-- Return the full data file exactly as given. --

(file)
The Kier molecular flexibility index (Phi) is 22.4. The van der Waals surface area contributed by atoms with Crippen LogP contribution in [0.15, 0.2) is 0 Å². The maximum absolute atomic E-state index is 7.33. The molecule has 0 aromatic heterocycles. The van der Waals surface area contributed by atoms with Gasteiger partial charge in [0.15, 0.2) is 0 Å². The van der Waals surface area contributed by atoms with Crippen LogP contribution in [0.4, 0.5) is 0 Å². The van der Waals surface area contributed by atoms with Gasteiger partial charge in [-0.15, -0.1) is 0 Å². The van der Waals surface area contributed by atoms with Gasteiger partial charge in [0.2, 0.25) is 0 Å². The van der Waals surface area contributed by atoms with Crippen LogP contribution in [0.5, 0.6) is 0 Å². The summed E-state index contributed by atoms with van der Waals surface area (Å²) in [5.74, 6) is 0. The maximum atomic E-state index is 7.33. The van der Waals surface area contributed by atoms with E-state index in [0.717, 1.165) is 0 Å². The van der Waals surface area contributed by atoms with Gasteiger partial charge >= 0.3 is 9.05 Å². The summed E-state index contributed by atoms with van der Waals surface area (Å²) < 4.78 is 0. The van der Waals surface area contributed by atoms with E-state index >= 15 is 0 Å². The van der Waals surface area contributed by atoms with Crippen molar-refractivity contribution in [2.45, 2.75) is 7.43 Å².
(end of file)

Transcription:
The Kier molecular flexibility index (Phi) is 22.4. The van der Waals surface area contributed by atoms with Crippen LogP contribution in [0.15, 0.2) is 0 Å². The maximum absolute atomic E-state index is 7.33. The molecule has 0 aromatic heterocycles. The van der Waals surface area contributed by atoms with Gasteiger partial charge in [0.15, 0.2) is 0 Å². The van der Waals surface area contributed by atoms with Crippen LogP contribution in [0.4, 0.5) is 0 Å². The van der Waals surface area contributed by atoms with Gasteiger partial charge in [-0.15, -0.1) is 0 Å². The van der Waals surface area contributed by atoms with Gasteiger partial charge in [0.2, 0.25) is 0 Å². The van der Waals surface area contributed by atoms with Crippen LogP contribution in [0.5, 0.6) is 0 Å². The summed E-state index contributed by atoms with van der Waals surface area (Å²) in [5.74, 6) is 0. The maximum atomic E-state index is 7.33. The van der Waals surface area contributed by atoms with E-state index in [0.717, 1.165) is 0 Å². The van der Waals surface area contributed by atoms with Gasteiger partial charge >= 0.3 is 9.05 Å². The summed E-state index contributed by atoms with van der Waals surface area (Å²) < 4.78 is 0. The van der Waals surface area contributed by atoms with E-state index >= 15 is 0 Å². The van der Waals surface area contributed by atoms with Crippen molar-refractivity contribution in [2.45, 2.75) is 7.43 Å².